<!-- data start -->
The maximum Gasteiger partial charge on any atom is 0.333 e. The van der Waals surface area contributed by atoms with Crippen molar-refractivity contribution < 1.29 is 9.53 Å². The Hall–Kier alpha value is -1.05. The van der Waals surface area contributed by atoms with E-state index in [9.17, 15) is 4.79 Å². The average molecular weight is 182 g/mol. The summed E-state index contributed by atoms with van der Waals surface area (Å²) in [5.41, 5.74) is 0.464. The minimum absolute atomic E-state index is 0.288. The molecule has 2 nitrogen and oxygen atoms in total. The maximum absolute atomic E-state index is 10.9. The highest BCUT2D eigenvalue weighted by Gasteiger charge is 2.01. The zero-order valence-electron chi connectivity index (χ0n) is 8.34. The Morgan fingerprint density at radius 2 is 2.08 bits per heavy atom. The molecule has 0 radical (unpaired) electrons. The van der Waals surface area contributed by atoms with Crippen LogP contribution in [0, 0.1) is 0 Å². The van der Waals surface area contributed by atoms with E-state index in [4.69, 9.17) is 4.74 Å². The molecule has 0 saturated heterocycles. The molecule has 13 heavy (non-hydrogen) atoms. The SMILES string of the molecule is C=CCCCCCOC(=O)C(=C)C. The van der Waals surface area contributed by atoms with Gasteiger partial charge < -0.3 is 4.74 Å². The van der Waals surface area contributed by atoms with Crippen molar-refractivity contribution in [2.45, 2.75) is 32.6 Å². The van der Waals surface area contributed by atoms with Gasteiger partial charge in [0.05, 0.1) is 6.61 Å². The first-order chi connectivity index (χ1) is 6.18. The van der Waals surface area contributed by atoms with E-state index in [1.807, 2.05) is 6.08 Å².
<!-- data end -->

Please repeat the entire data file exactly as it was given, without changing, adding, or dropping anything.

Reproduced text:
The maximum Gasteiger partial charge on any atom is 0.333 e. The van der Waals surface area contributed by atoms with Crippen molar-refractivity contribution < 1.29 is 9.53 Å². The Hall–Kier alpha value is -1.05. The van der Waals surface area contributed by atoms with E-state index in [9.17, 15) is 4.79 Å². The average molecular weight is 182 g/mol. The summed E-state index contributed by atoms with van der Waals surface area (Å²) in [5.41, 5.74) is 0.464. The minimum absolute atomic E-state index is 0.288. The molecule has 2 nitrogen and oxygen atoms in total. The maximum absolute atomic E-state index is 10.9. The highest BCUT2D eigenvalue weighted by Gasteiger charge is 2.01. The zero-order valence-electron chi connectivity index (χ0n) is 8.34. The Morgan fingerprint density at radius 2 is 2.08 bits per heavy atom. The molecule has 0 radical (unpaired) electrons. The van der Waals surface area contributed by atoms with Crippen LogP contribution in [0, 0.1) is 0 Å². The van der Waals surface area contributed by atoms with E-state index in [4.69, 9.17) is 4.74 Å². The molecule has 0 saturated heterocycles. The molecule has 13 heavy (non-hydrogen) atoms. The SMILES string of the molecule is C=CCCCCCOC(=O)C(=C)C. The van der Waals surface area contributed by atoms with Gasteiger partial charge < -0.3 is 4.74 Å². The van der Waals surface area contributed by atoms with Crippen molar-refractivity contribution in [2.45, 2.75) is 32.6 Å². The van der Waals surface area contributed by atoms with Gasteiger partial charge in [0.05, 0.1) is 6.61 Å². The first-order chi connectivity index (χ1) is 6.18. The van der Waals surface area contributed by atoms with E-state index in [1.807, 2.05) is 6.08 Å².